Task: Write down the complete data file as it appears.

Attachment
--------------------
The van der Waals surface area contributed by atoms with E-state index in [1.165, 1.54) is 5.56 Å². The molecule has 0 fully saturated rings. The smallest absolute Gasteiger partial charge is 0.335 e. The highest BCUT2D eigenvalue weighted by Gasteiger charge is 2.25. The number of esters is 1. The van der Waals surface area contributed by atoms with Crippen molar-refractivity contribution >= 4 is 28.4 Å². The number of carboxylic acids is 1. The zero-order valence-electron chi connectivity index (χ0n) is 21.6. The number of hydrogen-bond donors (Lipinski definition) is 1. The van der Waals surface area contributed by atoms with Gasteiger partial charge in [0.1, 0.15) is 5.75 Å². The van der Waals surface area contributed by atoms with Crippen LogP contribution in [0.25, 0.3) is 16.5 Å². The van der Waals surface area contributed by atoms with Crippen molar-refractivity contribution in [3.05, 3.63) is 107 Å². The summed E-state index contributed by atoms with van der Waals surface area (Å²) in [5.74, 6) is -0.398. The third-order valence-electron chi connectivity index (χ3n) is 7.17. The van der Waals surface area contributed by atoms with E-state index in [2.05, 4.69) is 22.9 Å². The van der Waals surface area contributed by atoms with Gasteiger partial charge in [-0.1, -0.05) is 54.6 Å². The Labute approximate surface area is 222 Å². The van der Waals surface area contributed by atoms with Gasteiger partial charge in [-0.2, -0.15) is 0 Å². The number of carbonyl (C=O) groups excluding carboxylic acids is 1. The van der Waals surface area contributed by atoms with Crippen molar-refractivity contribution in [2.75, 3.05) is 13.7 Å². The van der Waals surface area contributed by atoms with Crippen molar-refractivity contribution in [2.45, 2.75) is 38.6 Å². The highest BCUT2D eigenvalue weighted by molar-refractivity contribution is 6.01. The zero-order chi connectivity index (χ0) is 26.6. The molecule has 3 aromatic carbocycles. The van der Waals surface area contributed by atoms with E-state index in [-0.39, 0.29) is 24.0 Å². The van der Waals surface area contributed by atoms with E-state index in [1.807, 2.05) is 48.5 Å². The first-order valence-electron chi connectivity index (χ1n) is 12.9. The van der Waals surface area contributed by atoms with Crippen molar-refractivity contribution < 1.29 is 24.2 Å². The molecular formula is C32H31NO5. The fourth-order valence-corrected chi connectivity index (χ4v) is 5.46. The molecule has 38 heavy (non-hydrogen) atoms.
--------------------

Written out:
The van der Waals surface area contributed by atoms with E-state index in [1.165, 1.54) is 5.56 Å². The molecule has 0 fully saturated rings. The smallest absolute Gasteiger partial charge is 0.335 e. The highest BCUT2D eigenvalue weighted by Gasteiger charge is 2.25. The number of esters is 1. The van der Waals surface area contributed by atoms with Crippen molar-refractivity contribution >= 4 is 28.4 Å². The number of carboxylic acids is 1. The zero-order valence-electron chi connectivity index (χ0n) is 21.6. The number of hydrogen-bond donors (Lipinski definition) is 1. The van der Waals surface area contributed by atoms with Gasteiger partial charge in [0.1, 0.15) is 5.75 Å². The van der Waals surface area contributed by atoms with Crippen LogP contribution in [0.25, 0.3) is 16.5 Å². The van der Waals surface area contributed by atoms with Crippen molar-refractivity contribution in [3.05, 3.63) is 107 Å². The summed E-state index contributed by atoms with van der Waals surface area (Å²) in [5.74, 6) is -0.398. The third-order valence-electron chi connectivity index (χ3n) is 7.17. The van der Waals surface area contributed by atoms with E-state index in [2.05, 4.69) is 22.9 Å². The van der Waals surface area contributed by atoms with Gasteiger partial charge in [-0.1, -0.05) is 54.6 Å². The Labute approximate surface area is 222 Å². The van der Waals surface area contributed by atoms with Gasteiger partial charge in [-0.2, -0.15) is 0 Å². The number of carbonyl (C=O) groups excluding carboxylic acids is 1. The van der Waals surface area contributed by atoms with Crippen molar-refractivity contribution in [2.75, 3.05) is 13.7 Å². The van der Waals surface area contributed by atoms with Crippen molar-refractivity contribution in [2.45, 2.75) is 38.6 Å². The highest BCUT2D eigenvalue weighted by molar-refractivity contribution is 6.01. The zero-order chi connectivity index (χ0) is 26.6. The molecule has 3 aromatic carbocycles. The van der Waals surface area contributed by atoms with E-state index in [-0.39, 0.29) is 24.0 Å². The van der Waals surface area contributed by atoms with E-state index in [1.807, 2.05) is 48.5 Å². The first-order valence-electron chi connectivity index (χ1n) is 12.9. The van der Waals surface area contributed by atoms with Crippen molar-refractivity contribution < 1.29 is 24.2 Å². The molecular formula is C32H31NO5. The fourth-order valence-corrected chi connectivity index (χ4v) is 5.46. The molecule has 38 heavy (non-hydrogen) atoms.